Simulated Drip Irrigation with Different Soil Types

A. Fares, L. R. Parsons, T. A. Wheaton, K. T. Morgan, J. Simunek, M. Th.Van Genuchten


Irrigation is essential for intensive agricultural production. As water resources become more scarce, microirrigation (microsprinkler and drip irrigation) is gaining popularity because of its efficiency compared to flood irrigation. Growers prefer drip irrigation given the low initial cost compared to microsprinkler irrigation. However, drip irrigation system performance is influenced by many factors, such as the soil physical properties, which are often ignored by many irrigators. The objective of this paper was to use a water flow and solute transport numerical model, HYDRUS-2D, to demonstrate the performance of drip irrigation with three different soil types. Results of this work showed that with sandy soil, the water front moves vertically; with loam and clay soils, water front movement is a multidirectional process. Compared to sands, the same drip system can cover twice and 1.5 times as much horizontal area in clay and loamy soils, respectively. Drip irrigation systems work better with loamy and clay soils than sandy soils. For citrus, in order to get the same surface coverage, more than one dripper per tree needs to be used on sandysoils. It is essential to consider the soil type when choosing any irrigation system. More field work will be conducted to confirm the findings of these simulation results.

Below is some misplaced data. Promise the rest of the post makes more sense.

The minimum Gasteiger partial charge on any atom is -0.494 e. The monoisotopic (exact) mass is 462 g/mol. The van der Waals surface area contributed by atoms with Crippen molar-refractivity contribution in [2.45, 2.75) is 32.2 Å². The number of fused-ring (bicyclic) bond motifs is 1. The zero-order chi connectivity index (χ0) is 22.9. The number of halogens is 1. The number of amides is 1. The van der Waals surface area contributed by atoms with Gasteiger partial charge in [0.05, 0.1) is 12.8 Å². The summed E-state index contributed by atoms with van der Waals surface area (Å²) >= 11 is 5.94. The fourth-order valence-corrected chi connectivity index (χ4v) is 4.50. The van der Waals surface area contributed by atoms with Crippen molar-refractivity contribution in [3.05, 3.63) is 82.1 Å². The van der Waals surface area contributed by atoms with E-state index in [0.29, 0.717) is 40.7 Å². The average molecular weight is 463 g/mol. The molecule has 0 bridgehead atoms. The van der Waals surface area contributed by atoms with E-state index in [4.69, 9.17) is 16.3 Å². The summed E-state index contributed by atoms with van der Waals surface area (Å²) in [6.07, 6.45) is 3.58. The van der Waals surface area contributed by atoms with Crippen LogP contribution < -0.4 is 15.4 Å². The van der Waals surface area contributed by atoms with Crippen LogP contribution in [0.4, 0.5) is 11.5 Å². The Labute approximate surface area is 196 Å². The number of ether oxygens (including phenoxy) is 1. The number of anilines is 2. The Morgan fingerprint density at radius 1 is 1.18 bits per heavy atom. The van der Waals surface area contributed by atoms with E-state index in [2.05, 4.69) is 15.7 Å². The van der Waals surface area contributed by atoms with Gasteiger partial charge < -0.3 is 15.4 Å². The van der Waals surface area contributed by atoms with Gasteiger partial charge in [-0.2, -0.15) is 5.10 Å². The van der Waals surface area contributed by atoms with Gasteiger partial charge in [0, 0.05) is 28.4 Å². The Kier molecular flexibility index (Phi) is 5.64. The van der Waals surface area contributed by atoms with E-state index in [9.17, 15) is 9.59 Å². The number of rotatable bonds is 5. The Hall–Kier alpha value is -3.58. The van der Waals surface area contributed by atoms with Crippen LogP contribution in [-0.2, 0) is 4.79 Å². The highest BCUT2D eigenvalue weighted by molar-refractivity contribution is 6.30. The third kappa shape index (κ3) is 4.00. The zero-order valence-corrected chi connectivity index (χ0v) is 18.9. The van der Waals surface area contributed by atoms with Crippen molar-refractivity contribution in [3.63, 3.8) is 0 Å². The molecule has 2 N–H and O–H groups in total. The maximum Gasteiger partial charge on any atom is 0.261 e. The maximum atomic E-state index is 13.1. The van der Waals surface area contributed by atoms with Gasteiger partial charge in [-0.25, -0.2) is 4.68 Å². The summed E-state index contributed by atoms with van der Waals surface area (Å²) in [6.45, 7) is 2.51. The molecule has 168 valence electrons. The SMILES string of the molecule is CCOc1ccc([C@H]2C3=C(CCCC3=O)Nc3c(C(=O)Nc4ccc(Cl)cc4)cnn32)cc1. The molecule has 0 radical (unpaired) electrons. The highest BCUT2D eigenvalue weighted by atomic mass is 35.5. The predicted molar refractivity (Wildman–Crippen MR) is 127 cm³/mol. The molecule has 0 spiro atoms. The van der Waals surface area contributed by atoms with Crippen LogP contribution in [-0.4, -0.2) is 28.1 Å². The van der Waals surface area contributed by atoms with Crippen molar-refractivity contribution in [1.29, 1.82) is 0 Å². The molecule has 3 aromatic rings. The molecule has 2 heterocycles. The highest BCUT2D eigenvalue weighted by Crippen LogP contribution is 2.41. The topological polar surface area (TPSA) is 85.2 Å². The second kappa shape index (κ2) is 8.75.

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Proc. Fla. State Hort. Soc.     ISSN 0886-7283

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